10 Tips to Keep Your Directional Drill Operating

Proper pre-job planning and some basic maintenance practices can keep your equipment working hard for you.
10 Tips to Keep Your Directional Drill Operating
A DD2024 directional drill from Toro installs pipe along the side of a road. Directional drills, with all the moving parts on them, need to be well taken care of to last a long time for contractors.

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Directional drilling goes back nearly a century. Today, advances in technology have allowed the process to become the go-to solution for situations when trenchless isn’t just the preferred option — it’s the only option. Here are some tips to help keep your directional drill in top shape for its next project, and many more to come:

1. Rotate your drill pipe
“Drill pipe is probably the most wearable item on a directional drill,” says Barry Jackson, HDD product training manager for Toro. “Drill pipe is not super expensive, but just keeping your pipe serviceable is important because it can make or break a directional bore.”

To help extend the pipe’s service life, Jackson recommends rotating it throughout the drill string.

“Instead of starting with the same piece of drill pipe every single time, you should rotate it throughout the string so that every piece of pipe gets even wear,” he says.

2. Use drilling fluid
“Drilling fluids will greatly reduce the amount of wear on the drill pipe, as well as the tooling on the bottom of the drill string,” Jackson says. “There are some in the industry who believe just because it’s a 100-foot bore as opposed to a 1,000-foot bore, they can do the project without drilling fluids. Or they’ve always worked without drilling fluids and will continue to do so. But that wears out the equipment. Things don’t last as long as they would for someone who actually uses the proper fluids to do a project.”

How much of a difference can drilling fluid — or “mud” as it is referred to in the industry — make? Jackson estimates that an operator can expect to see about 20 percent more life out of a drill by regularly using fluids. For the life expectancy of the tooling going into the ground, it is particularly crucial. “I would say at least 50 percent more life,” he says.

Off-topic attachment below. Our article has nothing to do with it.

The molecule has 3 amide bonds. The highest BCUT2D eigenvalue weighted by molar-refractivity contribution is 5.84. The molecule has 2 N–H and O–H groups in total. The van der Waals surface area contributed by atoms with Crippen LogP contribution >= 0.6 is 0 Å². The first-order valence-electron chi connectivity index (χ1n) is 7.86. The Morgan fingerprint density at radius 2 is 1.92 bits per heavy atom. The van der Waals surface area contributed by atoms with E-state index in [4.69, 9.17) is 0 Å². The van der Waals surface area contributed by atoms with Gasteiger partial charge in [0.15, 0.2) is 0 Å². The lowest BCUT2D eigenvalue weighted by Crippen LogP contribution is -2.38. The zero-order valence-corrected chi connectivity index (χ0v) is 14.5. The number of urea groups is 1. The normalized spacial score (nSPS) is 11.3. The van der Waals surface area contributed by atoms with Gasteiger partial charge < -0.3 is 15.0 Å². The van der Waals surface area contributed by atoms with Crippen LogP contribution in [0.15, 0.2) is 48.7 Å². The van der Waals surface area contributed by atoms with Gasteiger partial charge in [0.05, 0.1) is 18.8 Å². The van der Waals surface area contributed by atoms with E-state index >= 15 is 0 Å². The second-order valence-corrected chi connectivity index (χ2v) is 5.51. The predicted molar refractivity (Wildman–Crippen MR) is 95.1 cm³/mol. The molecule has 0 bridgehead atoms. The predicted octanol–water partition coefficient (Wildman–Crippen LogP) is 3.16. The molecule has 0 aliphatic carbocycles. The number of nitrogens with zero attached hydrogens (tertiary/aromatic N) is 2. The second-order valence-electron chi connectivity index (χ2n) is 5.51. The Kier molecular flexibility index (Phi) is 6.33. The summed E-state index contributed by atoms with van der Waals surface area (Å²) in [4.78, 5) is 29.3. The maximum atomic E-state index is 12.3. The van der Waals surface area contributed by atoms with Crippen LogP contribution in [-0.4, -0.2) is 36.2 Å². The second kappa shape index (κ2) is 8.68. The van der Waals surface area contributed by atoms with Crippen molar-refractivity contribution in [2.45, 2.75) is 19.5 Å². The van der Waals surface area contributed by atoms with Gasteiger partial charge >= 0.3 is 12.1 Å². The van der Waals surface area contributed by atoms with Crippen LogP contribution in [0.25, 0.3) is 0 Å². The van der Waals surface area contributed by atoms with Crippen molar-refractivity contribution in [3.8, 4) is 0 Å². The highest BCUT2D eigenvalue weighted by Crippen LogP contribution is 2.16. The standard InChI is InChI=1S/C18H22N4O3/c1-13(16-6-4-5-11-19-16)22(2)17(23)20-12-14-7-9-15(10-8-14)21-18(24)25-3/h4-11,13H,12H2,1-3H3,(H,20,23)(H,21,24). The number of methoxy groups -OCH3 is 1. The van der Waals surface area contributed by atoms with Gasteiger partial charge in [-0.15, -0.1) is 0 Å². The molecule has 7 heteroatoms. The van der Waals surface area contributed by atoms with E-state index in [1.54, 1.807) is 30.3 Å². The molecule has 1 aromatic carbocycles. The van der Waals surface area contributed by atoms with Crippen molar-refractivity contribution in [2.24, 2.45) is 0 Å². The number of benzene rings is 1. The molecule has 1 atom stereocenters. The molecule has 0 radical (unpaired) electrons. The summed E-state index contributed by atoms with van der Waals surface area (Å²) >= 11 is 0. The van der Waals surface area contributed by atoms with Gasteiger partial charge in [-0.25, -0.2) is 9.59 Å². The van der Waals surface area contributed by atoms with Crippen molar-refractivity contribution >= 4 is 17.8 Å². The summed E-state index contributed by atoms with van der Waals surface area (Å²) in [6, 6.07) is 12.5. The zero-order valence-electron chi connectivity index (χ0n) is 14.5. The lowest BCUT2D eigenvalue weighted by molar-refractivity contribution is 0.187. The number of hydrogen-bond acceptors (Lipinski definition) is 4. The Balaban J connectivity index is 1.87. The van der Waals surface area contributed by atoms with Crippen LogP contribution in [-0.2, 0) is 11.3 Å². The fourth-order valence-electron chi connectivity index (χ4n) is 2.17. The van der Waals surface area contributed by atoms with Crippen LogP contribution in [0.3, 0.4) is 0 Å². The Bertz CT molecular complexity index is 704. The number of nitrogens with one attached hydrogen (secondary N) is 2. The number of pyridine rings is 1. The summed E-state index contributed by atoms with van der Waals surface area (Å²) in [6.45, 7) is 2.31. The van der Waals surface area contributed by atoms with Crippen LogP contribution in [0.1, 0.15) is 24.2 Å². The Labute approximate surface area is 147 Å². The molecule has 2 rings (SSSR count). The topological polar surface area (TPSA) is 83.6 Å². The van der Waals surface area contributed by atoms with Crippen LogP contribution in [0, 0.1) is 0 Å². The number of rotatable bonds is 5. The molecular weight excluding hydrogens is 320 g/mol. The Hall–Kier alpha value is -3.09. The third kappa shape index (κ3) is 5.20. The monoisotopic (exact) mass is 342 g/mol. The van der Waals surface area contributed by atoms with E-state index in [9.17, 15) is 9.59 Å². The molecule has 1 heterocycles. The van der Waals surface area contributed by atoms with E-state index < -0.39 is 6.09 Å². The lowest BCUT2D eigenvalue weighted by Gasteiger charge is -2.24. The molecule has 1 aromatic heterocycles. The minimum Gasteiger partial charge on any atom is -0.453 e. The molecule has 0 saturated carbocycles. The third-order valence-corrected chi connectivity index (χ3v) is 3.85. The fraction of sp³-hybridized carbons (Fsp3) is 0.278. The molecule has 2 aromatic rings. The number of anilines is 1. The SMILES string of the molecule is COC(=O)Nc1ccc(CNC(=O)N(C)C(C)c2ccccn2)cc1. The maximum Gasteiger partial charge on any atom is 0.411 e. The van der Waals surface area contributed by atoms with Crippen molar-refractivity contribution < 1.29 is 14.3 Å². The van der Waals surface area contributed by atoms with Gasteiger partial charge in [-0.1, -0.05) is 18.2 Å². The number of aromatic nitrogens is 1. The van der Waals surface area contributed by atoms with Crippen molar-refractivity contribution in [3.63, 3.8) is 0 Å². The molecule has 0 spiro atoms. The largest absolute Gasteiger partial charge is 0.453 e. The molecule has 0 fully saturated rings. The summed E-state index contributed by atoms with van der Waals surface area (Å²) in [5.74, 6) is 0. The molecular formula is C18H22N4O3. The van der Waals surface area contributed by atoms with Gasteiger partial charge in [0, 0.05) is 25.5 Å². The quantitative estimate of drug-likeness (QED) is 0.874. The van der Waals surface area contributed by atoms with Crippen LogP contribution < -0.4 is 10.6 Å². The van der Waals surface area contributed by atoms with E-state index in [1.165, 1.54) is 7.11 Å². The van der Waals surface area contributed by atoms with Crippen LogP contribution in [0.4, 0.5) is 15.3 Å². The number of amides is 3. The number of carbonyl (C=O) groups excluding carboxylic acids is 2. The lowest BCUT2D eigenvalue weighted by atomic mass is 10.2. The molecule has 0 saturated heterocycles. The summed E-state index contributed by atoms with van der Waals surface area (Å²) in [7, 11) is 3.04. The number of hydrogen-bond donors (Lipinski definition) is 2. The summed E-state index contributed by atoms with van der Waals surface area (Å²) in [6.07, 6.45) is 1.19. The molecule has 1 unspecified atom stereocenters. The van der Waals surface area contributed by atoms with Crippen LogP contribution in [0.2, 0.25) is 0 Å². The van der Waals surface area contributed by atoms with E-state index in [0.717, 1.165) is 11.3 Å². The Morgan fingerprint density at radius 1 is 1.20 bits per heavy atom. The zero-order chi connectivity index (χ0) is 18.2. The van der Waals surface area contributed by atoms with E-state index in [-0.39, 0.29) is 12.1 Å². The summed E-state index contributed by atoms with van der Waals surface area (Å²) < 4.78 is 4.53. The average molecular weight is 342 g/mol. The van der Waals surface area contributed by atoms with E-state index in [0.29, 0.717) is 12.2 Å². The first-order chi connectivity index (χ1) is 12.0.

3. Know the ground conditions
It can be difficult to properly maintain equipment if it’s not even well suited for the job. Selecting the right tooling and fluids for a directional bore will not only help operators complete a job successfully, but also minimize the amount of wear on equipment.

“Of course you don’t want to use a bit that’s designed for dirt to drill through rock,” Jackson says. “Choose the right tools for the job and that will absolutely help the drill withstand the wear and tear.”

And the mud formula may have to be adjusted from job to job, as well.

“The variables can be extreme,” Jackson says. “You may have sand that’s super abrasive in one area and you’ll have to use a specific type of drilling fluid that reduces friction in that bore, and in a completely different bore you may not have any friction whatsoever. Yet you still need to add some type of slick properties to that drilling fluid in order to, for example, keep the drill pipe from sticking to a clay formation.”

If the machine’s gauges are showing excess rotary torque, it could be a sign the wrong type of fluid is being used, Jackson says.

4. Use quality makeup water
You may have selected the right formula of drilling fluid for the job, but if you’re not careful about your water source, you may still find yourself vulnerable to potential equipment damage.